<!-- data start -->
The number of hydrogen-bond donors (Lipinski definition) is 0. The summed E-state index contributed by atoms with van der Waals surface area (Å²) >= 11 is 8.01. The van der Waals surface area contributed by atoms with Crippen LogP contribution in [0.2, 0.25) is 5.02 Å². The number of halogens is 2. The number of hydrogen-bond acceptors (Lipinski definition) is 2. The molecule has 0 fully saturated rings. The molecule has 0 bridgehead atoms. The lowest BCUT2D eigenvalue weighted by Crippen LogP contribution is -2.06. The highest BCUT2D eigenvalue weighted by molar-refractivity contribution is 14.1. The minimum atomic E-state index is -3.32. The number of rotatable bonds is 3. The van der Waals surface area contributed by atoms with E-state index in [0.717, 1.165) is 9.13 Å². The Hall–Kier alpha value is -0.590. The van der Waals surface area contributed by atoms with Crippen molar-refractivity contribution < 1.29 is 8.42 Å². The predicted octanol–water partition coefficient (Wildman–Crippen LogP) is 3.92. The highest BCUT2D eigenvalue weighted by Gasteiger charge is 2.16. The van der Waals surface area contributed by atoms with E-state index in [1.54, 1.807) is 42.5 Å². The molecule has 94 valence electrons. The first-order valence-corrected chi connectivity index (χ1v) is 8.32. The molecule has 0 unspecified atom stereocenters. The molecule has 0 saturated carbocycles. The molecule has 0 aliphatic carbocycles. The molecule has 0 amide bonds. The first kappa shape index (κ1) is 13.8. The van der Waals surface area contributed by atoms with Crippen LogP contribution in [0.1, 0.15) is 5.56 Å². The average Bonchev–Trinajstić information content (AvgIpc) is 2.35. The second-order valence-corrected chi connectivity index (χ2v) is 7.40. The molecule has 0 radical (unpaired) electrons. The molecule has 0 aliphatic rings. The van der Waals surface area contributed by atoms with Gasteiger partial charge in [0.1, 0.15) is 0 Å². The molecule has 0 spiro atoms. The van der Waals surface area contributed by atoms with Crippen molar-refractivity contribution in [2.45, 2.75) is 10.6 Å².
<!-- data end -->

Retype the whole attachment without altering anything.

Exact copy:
The number of hydrogen-bond donors (Lipinski definition) is 0. The summed E-state index contributed by atoms with van der Waals surface area (Å²) >= 11 is 8.01. The van der Waals surface area contributed by atoms with Crippen LogP contribution in [0.2, 0.25) is 5.02 Å². The number of halogens is 2. The number of hydrogen-bond acceptors (Lipinski definition) is 2. The molecule has 0 fully saturated rings. The molecule has 0 bridgehead atoms. The lowest BCUT2D eigenvalue weighted by Crippen LogP contribution is -2.06. The highest BCUT2D eigenvalue weighted by molar-refractivity contribution is 14.1. The minimum atomic E-state index is -3.32. The number of rotatable bonds is 3. The van der Waals surface area contributed by atoms with E-state index in [0.717, 1.165) is 9.13 Å². The Hall–Kier alpha value is -0.590. The van der Waals surface area contributed by atoms with Crippen molar-refractivity contribution < 1.29 is 8.42 Å². The predicted octanol–water partition coefficient (Wildman–Crippen LogP) is 3.92. The highest BCUT2D eigenvalue weighted by Gasteiger charge is 2.16. The van der Waals surface area contributed by atoms with E-state index in [1.54, 1.807) is 42.5 Å². The molecule has 94 valence electrons. The first-order valence-corrected chi connectivity index (χ1v) is 8.32. The molecule has 0 unspecified atom stereocenters. The molecule has 0 saturated carbocycles. The molecule has 0 aliphatic carbocycles. The molecule has 0 amide bonds. The first kappa shape index (κ1) is 13.8. The van der Waals surface area contributed by atoms with Crippen LogP contribution in [0.1, 0.15) is 5.56 Å². The average Bonchev–Trinajstić information content (AvgIpc) is 2.35. The second-order valence-corrected chi connectivity index (χ2v) is 7.40. The molecule has 0 radical (unpaired) electrons. The molecule has 0 aliphatic rings. The van der Waals surface area contributed by atoms with Gasteiger partial charge in [0.1, 0.15) is 0 Å². The molecule has 0 spiro atoms. The van der Waals surface area contributed by atoms with Crippen molar-refractivity contribution in [2.45, 2.75) is 10.6 Å².